DANCE REVIEW

LevyDance's 'Everyone Intimate Alone Visibly' at Dance Place

TWEET THIS: Benjamin Levy and Aline Wachsmuth in "Everyone Intimate Alone Visibly," a meditation on 21st-century technology.
TWEET THIS: Benjamin Levy and Aline Wachsmuth in "Everyone Intimate Alone Visibly," a meditation on 21st-century technology. (Andrea Basile)
Monday, January 25, 2010

Facebook, Twitter, text messages and smartphones: All have enabled us to be in constant contact with one another, but have they really brought us closer together? That is the underlying question of LevyDance's "Everyone Intimate Alone Visibly," an evening-length duet Benjamin Levy choreographed for himself and dancer Aline Wachsmuth.

Performed Saturday at Dance Place, the work incorporated Web cameras that captured the dancers' movement in real time and used it to trigger lighting or video effects. By instantly tracking and sometimes repackaging what was happening onstage, it called to mind the viral way information travels through 21st-century technology. The dance also made key players of the audience, who started the show standing, until receiving specific instructions from a recorded voice on how to set up their own chairs.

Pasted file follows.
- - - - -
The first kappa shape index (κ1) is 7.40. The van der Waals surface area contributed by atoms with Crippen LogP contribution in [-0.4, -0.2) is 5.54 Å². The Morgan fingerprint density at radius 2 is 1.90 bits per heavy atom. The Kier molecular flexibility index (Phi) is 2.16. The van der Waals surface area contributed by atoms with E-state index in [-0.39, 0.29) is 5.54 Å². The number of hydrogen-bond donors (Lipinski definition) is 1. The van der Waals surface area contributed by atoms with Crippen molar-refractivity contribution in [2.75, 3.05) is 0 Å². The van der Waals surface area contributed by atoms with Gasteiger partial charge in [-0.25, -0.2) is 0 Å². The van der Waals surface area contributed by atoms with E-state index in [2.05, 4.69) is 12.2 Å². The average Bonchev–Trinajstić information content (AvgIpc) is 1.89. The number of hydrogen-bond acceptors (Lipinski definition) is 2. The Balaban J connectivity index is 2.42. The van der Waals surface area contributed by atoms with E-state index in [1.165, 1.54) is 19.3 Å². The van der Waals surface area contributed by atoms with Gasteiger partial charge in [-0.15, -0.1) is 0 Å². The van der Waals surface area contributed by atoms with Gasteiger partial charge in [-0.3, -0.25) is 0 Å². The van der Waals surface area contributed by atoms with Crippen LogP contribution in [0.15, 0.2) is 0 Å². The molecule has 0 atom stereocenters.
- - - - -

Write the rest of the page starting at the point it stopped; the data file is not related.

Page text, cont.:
There were a few weak spots in Levy's choreography, such as a solo section he danced near the end of the piece that seemed like needless filler. But those lapses were outweighed by more thoughtful, provocative moments. Especially striking was a section in which Wachsmuth left the stage, but a video of her dancing was projected on the floor. Levy lay down next to her image and began dancing with it, creating the beautifully sad impression of a relationship that is wrought with emotion and yet strangely devoid of true connection.

Webcams and other bells and whistles aside, it is profoundly interesting to watch Levy move. He's built a distinctive dance style with unfurling arms, coiling wrists and an undulating spine all part of his stock in trade. Each movement bleeds into the next, and sharp lines and airy jumps are few and far between. It's a hard style to duplicate, but Wachsmuth has it mastered. Their stylistic cohesion makes for a strong onstage partnership and boosts the impact of this work.

-- Sarah Halzack


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